From the Virginia House of Delegates to the Minneapolis City Council, transgender Americans scored historic victories across the U.S. this year. With the election of at least nine openly transgender people in 2017, the number of trans elected officials will more than double once they all officially take office.
"We saw a significant increase this year in transgender people both running for office and winning their elections," Logan S. Casey, a Harvard researcher who has been tracking transgender candidates across the U.S., told NBC News. "Many people across the country were motivated by the political climate itself to become more politically involved, and this includes transgender people."
Sarah McBride, national press secretary for LGBTQ advocacy group Human Right Campaign, stressed the importance of this increased representation, saying, "Change only happens when we have a seat at the table, and we hope these newly elected officials will advocate for justice and fairness and continue to usher in a new wave of leaders fighting for equality."
Here is a list of the nine openly transgender people who were elected to office this year. According to Casey's research, they will join seven other transgender officials, who were elected prior to 2017.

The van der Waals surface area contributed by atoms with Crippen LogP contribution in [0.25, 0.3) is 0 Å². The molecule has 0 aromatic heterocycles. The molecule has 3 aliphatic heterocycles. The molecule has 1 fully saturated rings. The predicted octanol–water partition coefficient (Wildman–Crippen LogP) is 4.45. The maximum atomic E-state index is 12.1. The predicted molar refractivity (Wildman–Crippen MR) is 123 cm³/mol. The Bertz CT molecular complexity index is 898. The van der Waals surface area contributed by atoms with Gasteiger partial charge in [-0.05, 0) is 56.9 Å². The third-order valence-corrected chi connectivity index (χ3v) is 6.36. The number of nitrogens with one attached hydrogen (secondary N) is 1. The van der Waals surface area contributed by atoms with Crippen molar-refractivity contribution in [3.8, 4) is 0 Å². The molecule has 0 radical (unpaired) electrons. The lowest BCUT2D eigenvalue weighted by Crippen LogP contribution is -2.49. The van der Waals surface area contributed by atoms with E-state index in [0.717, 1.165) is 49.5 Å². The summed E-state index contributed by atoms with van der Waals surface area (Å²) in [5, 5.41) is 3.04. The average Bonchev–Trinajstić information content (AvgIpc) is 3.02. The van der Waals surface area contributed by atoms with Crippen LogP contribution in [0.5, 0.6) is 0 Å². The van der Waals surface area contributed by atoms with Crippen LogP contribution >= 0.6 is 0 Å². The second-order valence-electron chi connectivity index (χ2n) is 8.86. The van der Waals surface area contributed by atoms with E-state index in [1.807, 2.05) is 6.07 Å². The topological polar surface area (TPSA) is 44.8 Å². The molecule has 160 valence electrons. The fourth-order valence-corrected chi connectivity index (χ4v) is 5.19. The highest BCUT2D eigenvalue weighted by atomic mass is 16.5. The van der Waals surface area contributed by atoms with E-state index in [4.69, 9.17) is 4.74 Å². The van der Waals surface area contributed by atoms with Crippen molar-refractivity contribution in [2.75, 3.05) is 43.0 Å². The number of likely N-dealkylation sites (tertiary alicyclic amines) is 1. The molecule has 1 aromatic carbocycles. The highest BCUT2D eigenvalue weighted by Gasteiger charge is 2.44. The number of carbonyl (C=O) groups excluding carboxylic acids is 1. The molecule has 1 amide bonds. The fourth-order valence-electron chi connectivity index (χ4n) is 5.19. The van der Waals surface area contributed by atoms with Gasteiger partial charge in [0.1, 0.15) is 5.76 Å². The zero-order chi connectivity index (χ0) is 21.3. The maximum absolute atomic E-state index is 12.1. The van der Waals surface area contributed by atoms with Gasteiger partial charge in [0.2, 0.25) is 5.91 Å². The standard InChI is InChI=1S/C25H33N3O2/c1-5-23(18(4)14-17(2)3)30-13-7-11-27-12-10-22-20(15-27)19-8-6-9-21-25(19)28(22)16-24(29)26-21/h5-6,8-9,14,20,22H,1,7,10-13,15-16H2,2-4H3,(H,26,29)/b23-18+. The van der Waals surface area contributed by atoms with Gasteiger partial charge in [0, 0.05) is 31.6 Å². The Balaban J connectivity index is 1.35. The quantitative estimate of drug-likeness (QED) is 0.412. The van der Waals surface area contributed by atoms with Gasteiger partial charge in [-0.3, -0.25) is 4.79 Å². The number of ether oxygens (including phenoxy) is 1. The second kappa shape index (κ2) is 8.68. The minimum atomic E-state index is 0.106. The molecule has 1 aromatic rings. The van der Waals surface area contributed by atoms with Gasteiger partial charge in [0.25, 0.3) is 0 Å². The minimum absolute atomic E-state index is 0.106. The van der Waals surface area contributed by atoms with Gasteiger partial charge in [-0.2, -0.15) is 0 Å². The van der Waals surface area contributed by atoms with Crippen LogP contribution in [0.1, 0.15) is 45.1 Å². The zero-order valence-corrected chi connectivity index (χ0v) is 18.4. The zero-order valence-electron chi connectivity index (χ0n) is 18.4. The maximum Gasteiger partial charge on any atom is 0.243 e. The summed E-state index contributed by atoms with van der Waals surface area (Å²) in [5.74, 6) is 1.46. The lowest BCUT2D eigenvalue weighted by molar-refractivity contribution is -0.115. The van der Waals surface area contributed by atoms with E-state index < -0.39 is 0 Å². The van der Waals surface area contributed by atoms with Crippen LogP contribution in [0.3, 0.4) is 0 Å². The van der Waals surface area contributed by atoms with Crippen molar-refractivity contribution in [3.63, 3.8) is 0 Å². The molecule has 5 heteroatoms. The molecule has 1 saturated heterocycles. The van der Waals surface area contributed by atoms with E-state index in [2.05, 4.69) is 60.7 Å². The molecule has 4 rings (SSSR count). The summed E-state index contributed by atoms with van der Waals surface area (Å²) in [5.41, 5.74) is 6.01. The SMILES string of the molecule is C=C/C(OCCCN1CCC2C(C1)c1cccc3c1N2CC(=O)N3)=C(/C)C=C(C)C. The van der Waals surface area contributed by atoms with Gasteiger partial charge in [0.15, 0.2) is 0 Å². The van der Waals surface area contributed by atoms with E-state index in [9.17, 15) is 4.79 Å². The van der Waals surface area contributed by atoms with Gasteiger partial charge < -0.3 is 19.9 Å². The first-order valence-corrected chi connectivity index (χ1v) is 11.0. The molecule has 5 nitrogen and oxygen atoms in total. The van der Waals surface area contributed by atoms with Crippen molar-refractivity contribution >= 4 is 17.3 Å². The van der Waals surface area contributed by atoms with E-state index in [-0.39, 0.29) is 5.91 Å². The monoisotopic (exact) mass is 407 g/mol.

Virginia House of Delegates
Roem’s historic victory over 11-term Republican incumbent Bob Marshall will make her the first openly transgender person to be seated in a U.S. state legislature when she takes office in January.
Minneapolis City Council
Jenkins' historic victory makes her the first openly transgender black woman ever elected to public office in the U.S.
Minneapolis City Council
Cunningham will join Andrea Jenkins on the Minneapolis City Council. He is the first openly transgender man to be elected to a major city's council in the U.S.
Palm Springs City Council
Middleton is the first transgender person elected to a non-judicial office in California, according to Equality California. With the election of Middleton and openly bisexual council member Christy Holstege, who both took office earlier this month, the Palm Springs City Council is now 100 percent LGBTQ.
Doraville City Council
Koontz won her seat on the Doraville City Council by just six votes, according to the Atlanta Journal-Constitution, and is now set to become Georgia's only openly transgender elected official.
Somersworth School Board (New Hampshire)
Cannon won a tight race to become one of the Somersworth School Board's four at-large members. According to her public LinkedIn page, Cannon plans to run for New Hampshire State Representative in 2018.
Erie School Board
Titus' victory makes him the first openly transgender person elected to public office in Pennsylvania, according to PennLive.
Stamford Board of Representatives
Matherne, 30, is believed to be Connecticut's first openly transgender lawmaker and the Stamford Board of Representatives' youngest member ever, according to the Stamford Advocate.
Southbridge School Board
Ryan was elected to Massachusetts' Southbridge School Board in June.